World War II-era veterans:
- Paul Newman’s color-blindedness kept him from being a Naval aviator, but he served as a radioman/gunner for a torpedo bomber squadron on the USS Bunker Hill.
- Singer Tony Bennett fought on the front lines in France and Germany as a rifleman in the Army.
- Don Adams, who played Maxwell Smart from Get Smart, served at Guadalcanal in the Marines, and went on to become a drill instructor.
- Get Smart creator Mel Brooks (Melvin Kaminski) served as a forward artillery observer and combat engineer during the Battle of the Bulge.
- Theodore Geisel – “Dr. Seuss” – was a cartoonist for the Army
- “Peanuts” cartoonist Charles Shulz operated a machine gun during World War II. Shulz stated that the only chance he had to fire his weapon in combat, he forgot to load his weapon. The only German he saw willingly surrendered.
- Jimmy Stewart enlisted as a private in the Air Corps, earning a commission as a B-17 pilot. He split time as a flight instructor and an Air Corps motion picture unit. In 1943, Stewart requested a combat assignment, and was sent to the European Theater to a B-24 squadron. Stewart flew 20 combat missions, earning two Distinguished Flying Crosses, four Air Medals, and the Croix de Guerre. He also flew as and observer on a B-52 Arc Light mission during the Vietnam War. Stewart retired from the Reserves as a Brigadier General.
- Eddie Albert of Green Acres spied on German U-Boats in Mexico for Army intelligence before joining the Naval Reserve where he rescued dozens of Marines stranded offshore at Tarawa under heavy enemy fire while piloting a landing craft.
- Johnny Carson enlisted in the Navy in 1943, hoping to become a pilot. Instead the Navy commissioned him and sent him to the battleship USS Pennsylvania. The war ended the day Carson arrived. Afterward, he served as a communications officer, decoding encrypted messages.
- Fellow Tonight Show icon Ed McMahon became a Marine aviator during World War II, but the war ended before he could participate in combat. He flew 85 combat missions during the Korean War as a Cessna O-1 Bird Dog pilot, earning six air medals. McMahon later flew as a test pilot and instructor. He retired from the Reserves as a colonel, and later received a commission as a brigadier general in the California National Guard.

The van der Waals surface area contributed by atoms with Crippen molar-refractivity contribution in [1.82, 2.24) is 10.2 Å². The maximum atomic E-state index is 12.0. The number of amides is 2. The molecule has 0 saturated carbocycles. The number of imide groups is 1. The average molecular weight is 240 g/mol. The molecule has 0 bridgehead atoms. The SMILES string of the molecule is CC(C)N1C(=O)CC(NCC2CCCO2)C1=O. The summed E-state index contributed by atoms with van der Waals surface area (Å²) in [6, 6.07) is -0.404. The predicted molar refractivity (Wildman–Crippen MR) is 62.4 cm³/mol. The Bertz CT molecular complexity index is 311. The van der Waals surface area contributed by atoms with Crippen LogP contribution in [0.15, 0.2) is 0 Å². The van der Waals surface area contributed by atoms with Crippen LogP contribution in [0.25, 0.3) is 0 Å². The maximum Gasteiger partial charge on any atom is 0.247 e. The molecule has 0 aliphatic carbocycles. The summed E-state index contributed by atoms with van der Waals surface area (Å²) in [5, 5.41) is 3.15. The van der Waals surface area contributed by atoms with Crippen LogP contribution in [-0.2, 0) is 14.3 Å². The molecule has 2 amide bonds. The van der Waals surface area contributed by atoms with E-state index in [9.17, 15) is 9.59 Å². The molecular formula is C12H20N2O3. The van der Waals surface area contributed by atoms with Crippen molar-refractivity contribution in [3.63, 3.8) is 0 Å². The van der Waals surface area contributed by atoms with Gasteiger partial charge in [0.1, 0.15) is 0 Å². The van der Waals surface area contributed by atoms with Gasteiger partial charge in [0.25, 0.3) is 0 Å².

- Henry Fonda served as a quartermaster on the USS Satterlee before becoming a commissioned officer in a air combat intelligence unit.
- Lee Marvin enlisted in the Marine Corps and was wounded by enemy machine gun fire in the assault on Saipan’s Mount Tapochau.
- Bob Keeshan, better known as “Captain Kangaroo,” enlisted in the Marine Corps Reserve, but World War II ended while he was still in the U.S.
- George C. Scott served in the Marines at the end of World War II, teaching at the Marine Corps Institute.
- Don Knotts joined the Army and entertained troops in the Pacific Theater.
- Pres. Ronald Reagan enlisted in the cavalry in 1937, and earned his commission that same year. During the war, he served in motion picture units, making hundreds of training films for the military.
Korean War-era and later:
- Steve McQueen joined the Marines in 1947. McQueen was demoted to private seven times and enjoyed an extended stay in the brig. During an exercise in the Arctic, the “King of Cool” saved the lives of five crewmembers of a tank from drowning in a training exercise. He also served as a member of the honor guard that protected Pres. Harry Truman’s yacht. Upon leaving the Marines in 1950, McQueen studied acting on his G.I. Bill.
- Gene Hackman joined the Marines at sixteen years old, and also studied acting after his service as a radio operator in China.
- Harvey Keitel also joined the Marines at sixteen and was deployed to Lebanon in 1958, where he served as a fire team leader.
- Two castmembers of M*A*S*H served in the Army: Alan Alda (Hawkeye) joined ROTC while in college and served a six-month tour in Korea as a gunnery officer in the Army Reserve after graduating, and Jamie Farr (Cpl. Klinger) was drafted by the Army and served two years in Japan.
- Larry Hagman (J.R. in Dallas) joined the Air Force during the Korean war.
- Clint Eastwood was an Army swimming instructor at Fort Ord, Calif. during the Korean War. After his discharge, Eastwood used his G.I. bill to study acting.
- Morgan Freeman joined the Air Force in 1955 and served as a radio technician.
- Comedian George Carlin served as a radar technician in the Air Force.
- Chuck Norris became an MP in the Air Force in 1958 and served in Korea (where he began studying martial arts).
- Elvis Presley served in the 3rd Armored Division in Germany.
- Wheel of Fortune host Pat Sajak served as an Army disk jockey for Armed Forces Radio in Saigon during the Vietnam War.
- Bill Cosby served as a hospital corpsman in the Navy.
- Tom Selleck served as an infantryman in the California National Guard and reached the rank of sergeant.
- Drew Carey joined the Marine Corps Reserve in 1980
- Actor and rapper Ice-T (Tracy Marrow) served as a squad leader in the 25th Infantry Division.
- Comedian and actor Rob Riggle recently retired from the Marine Corps after serving over 20 years, including deployments to Kosovo, Liberia, and Afghanistan.
World War I-era veterans:
- Humphrey Bogart served as Chief Quartermaster aboard the SS Leviathan, a troop transport during and after the war.
- Walt Disney dropped out of school to join the Army, but they would not allow the 16-year-old to enlist. Instead, he joined the Red Cross, and was sent to France where he drove an ambulance for a year – but by then, the Armistice had been signed.
Lots of great comments from readers can be found below. I will incorporate names as I come across them and as time allows. Athletes are found in this post.